Andrew Mitchell resignation: A setback for Cameron

Andrew Mitchell has resigned as the government Chief Whip.

He asked to see the Prime Minister after he returned from the EU Summit in Brussels.

I spoke to Mr Mitchell while he was still at the prime minister's country retreat and he told me that he no longer felt he could be an effective chief whip responsible for the discipline of Conservative MPs.

He had reached this conclusion after spending four days back in the House of Commons following the party conferences.

During that time he was the focus of Ed Miliband's questioning of the prime minister at question time in the Commons and the subject of a debate amongst Tory backbenchers about whether he could stay.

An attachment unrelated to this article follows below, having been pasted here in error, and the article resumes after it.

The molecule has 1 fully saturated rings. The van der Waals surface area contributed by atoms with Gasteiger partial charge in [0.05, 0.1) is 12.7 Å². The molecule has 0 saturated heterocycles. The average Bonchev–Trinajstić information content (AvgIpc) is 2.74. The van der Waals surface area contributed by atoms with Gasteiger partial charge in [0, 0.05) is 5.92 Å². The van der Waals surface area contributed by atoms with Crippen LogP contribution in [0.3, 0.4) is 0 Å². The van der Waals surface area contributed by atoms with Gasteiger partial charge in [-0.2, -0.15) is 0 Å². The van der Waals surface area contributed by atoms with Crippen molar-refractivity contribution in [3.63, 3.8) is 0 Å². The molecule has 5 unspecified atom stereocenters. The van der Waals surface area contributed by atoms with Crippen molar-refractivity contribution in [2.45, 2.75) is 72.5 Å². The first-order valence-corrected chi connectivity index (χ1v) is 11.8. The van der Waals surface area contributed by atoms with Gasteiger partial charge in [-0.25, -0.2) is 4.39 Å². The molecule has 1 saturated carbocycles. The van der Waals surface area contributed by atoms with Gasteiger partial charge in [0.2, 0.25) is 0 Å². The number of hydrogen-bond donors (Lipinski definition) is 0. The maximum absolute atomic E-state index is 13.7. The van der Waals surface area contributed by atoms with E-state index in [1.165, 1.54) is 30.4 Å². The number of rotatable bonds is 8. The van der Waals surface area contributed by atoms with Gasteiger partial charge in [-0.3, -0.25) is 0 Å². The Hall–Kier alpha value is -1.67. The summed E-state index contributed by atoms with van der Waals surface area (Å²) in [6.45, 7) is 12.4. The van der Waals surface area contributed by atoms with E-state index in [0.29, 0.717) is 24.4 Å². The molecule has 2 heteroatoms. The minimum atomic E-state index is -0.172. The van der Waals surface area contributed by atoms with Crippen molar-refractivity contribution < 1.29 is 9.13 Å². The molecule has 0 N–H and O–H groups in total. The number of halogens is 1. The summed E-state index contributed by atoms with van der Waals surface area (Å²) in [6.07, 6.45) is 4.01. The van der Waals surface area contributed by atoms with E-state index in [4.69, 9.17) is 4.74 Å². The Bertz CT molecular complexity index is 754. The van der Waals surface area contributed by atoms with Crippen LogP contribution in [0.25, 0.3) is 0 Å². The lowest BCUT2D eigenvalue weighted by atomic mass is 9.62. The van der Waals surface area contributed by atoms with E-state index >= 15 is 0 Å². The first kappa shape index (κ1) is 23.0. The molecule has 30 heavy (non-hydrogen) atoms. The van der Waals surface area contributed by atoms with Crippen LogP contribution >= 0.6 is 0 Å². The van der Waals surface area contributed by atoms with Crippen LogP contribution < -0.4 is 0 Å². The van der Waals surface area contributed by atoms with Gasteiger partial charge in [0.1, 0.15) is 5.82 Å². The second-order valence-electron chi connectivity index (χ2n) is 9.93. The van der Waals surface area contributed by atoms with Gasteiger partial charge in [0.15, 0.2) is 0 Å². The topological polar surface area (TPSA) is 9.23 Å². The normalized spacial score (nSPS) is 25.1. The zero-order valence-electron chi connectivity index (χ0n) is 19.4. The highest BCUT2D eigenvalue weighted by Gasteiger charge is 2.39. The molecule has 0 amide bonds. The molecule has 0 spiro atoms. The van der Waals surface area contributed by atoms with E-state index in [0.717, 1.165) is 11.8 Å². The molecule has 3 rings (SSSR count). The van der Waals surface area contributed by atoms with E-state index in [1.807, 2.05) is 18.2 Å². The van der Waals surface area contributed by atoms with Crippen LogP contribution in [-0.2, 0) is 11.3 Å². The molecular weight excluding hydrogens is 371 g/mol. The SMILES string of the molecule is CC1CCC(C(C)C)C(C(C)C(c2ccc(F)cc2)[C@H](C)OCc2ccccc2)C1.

In addition, his Deputy John Randall had a meeting with the prime minister in Number 10 after some critics of Mr Mitchell claimed that he would resign if his boss didn't.

This is a serious setback for David Cameron as he held onto Mr Mitchell instead of sacking him straight after his angry clash with a policeman on the gates of Downing Street.

The prime minister repeatedly insisted that his Chief Whip had apologised, the apology had been accepted and that was the end of the matter. It wasn't.

Mr Mitchell will not be doing interviews but will, he tells me, seek to deliver a personal resignation statement in the Commons early next week.